In Chile provinces are subdivided into comunas, then into districts, and finally into blocks, each of which were selected randomly. The number of households available on each block was counted. Using the 1992 national census the number of households required on each block was determined. The households were chosen clockwise, starting with the first one on the northern corner of each block. Subsequent households were selected on the basis of a number obtained by dividing the census estimates into the number of residences on the block. A list of inhabitants aged 15 years and older in descending order by age, with males listed first, was then generated. Using 12 randomly pre-assigned Kish tables ( Kish, 1965), one person per household was selected from the list to be interviewed.
The survey was conducted by the University of Concepción Department of Psychiatry between July 1992 and June 1999. The sites were completed in the following order as funding was secured: Concepción, Santiago, Iquique and Cautin. A total of 2987 individuals participated in the survey, with a response rate of 90.3%. Weighting was used to account for the probability of the comuna, district, block, household and respondent being selected. The data were adjusted to the 1992 national census, based on age, gender and marital status, using a second weighting.
The structured diagnostic interview schedule used to generate the diagnoses was the Composite International Diagnostic Interview (CIDI) versions 1.0 and 1.1 ( Robins et al, 1988), conducted by well-trained lay interviewers. The DSM–III–R diagnostic criteria were employed ( American Psychiatric Association, 1987). As these versions of the CIDI did not include post-traumatic stress disorder (PTSD) and antisocial personality disorder, the corresponding sections of the Diagnostic Interview Schedule (DIS; Robins et al, 1981) were included in the interview, in all study areas except Cautin. A section on health service use in the 6 months prior to the interview was also included in the interview schedule.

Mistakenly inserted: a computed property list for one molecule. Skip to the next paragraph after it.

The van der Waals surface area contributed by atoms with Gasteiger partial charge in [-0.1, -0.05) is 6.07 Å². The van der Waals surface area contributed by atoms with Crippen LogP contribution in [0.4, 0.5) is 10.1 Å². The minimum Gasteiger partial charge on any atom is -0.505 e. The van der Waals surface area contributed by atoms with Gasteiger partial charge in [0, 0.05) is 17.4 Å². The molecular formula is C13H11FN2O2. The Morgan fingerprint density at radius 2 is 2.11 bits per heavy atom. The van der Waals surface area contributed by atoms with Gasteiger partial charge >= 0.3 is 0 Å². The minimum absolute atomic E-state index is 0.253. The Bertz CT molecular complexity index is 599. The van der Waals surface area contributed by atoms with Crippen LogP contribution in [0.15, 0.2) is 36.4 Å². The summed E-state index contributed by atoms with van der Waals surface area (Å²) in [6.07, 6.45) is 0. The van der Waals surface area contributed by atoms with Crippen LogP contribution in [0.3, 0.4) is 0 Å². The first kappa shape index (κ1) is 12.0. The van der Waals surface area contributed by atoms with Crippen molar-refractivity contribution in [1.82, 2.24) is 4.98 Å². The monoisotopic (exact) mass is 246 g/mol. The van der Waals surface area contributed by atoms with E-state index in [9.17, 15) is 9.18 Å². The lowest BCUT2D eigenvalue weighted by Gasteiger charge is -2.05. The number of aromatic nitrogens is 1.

The translation into Spanish was conducted using the protocol outlined by the World Health Organization (WHO; Sartorius & Kuyken, 1994). The translated CIDI underwent a validation study and was found to have kappa values ranging from 0.52 for somatisation to 0.94 for affective disorders ( Vielma et al, 1992). The DIS sections were similarly translated and validated ( Rioseco et al, 1992) with κ of 0.72 for antisocial personality disorder and 0.63 for PTSD.
Diagnoses were generated after double data entry and verification for logical inconsistencies using the CIDI computer programs for versions 1.0 and 1.1. The DSM–III–R diagnoses included in the CPPS were major depression, mania, dysthymia, panic disorder, agoraphobia, alcohol abuse, alcohol dependence, drug abuse, drug dependence, nicotine dependence, antisocial personality disorder, somatisation disorder and non-affective psychosis. Non-affective psychosis is a summary category consisting of schizophrenia, schizophreniform disorder and schizoaffective disorder. The CIDI sections for eating disorders, obsessive–compulsive disorder, simple phobia and social phobia were not included in the first two sites and therefore are not represented in the overall rates of anxiety disorders nor in the ‘any disorder’ category.
Service use, both private and public sector, in the past 6 months was investigated for both specialist and non-specialist mental health services: ‘ specialist mental health services’ were defined as out-patient treatment by a mental health care professional, or psychiatric hospitalisation, with a sub-category of treatment for substance misuse; ‘ non-specialist mental health services’ were defined as psychiatric care delivered by the formal health care system that was not provided by a mental health care professional.
Interviewers and training